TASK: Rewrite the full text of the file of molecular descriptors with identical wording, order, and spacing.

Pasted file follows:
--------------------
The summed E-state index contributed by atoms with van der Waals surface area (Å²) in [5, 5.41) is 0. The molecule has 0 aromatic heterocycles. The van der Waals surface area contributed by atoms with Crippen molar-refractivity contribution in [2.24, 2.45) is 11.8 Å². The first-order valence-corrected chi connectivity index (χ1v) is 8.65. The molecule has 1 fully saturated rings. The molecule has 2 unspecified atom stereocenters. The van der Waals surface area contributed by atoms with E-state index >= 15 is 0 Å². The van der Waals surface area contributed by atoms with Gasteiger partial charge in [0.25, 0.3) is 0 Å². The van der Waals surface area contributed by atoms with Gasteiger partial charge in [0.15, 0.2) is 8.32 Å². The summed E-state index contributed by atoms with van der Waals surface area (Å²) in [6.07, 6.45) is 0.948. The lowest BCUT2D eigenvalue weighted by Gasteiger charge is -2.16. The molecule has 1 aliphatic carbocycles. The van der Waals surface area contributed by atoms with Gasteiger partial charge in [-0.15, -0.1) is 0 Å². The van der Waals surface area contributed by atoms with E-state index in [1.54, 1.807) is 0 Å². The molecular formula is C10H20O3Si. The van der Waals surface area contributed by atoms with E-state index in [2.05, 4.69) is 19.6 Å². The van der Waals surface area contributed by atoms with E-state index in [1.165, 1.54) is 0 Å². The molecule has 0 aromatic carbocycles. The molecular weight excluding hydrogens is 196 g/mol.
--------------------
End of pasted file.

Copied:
The summed E-state index contributed by atoms with van der Waals surface area (Å²) in [5, 5.41) is 0. The molecule has 0 aromatic heterocycles. The van der Waals surface area contributed by atoms with Crippen molar-refractivity contribution in [2.24, 2.45) is 11.8 Å². The first-order valence-corrected chi connectivity index (χ1v) is 8.65. The molecule has 1 fully saturated rings. The molecule has 2 unspecified atom stereocenters. The van der Waals surface area contributed by atoms with E-state index >= 15 is 0 Å². The van der Waals surface area contributed by atoms with Gasteiger partial charge in [0.25, 0.3) is 0 Å². The van der Waals surface area contributed by atoms with Gasteiger partial charge in [0.15, 0.2) is 8.32 Å². The summed E-state index contributed by atoms with van der Waals surface area (Å²) in [6.07, 6.45) is 0.948. The lowest BCUT2D eigenvalue weighted by Gasteiger charge is -2.16. The molecule has 1 aliphatic carbocycles. The van der Waals surface area contributed by atoms with Gasteiger partial charge in [-0.15, -0.1) is 0 Å². The van der Waals surface area contributed by atoms with E-state index in [1.54, 1.807) is 0 Å². The molecular formula is C10H20O3Si. The van der Waals surface area contributed by atoms with E-state index in [2.05, 4.69) is 19.6 Å². The van der Waals surface area contributed by atoms with E-state index in [1.165, 1.54) is 0 Å². The molecule has 0 aromatic carbocycles. The molecular weight excluding hydrogens is 196 g/mol.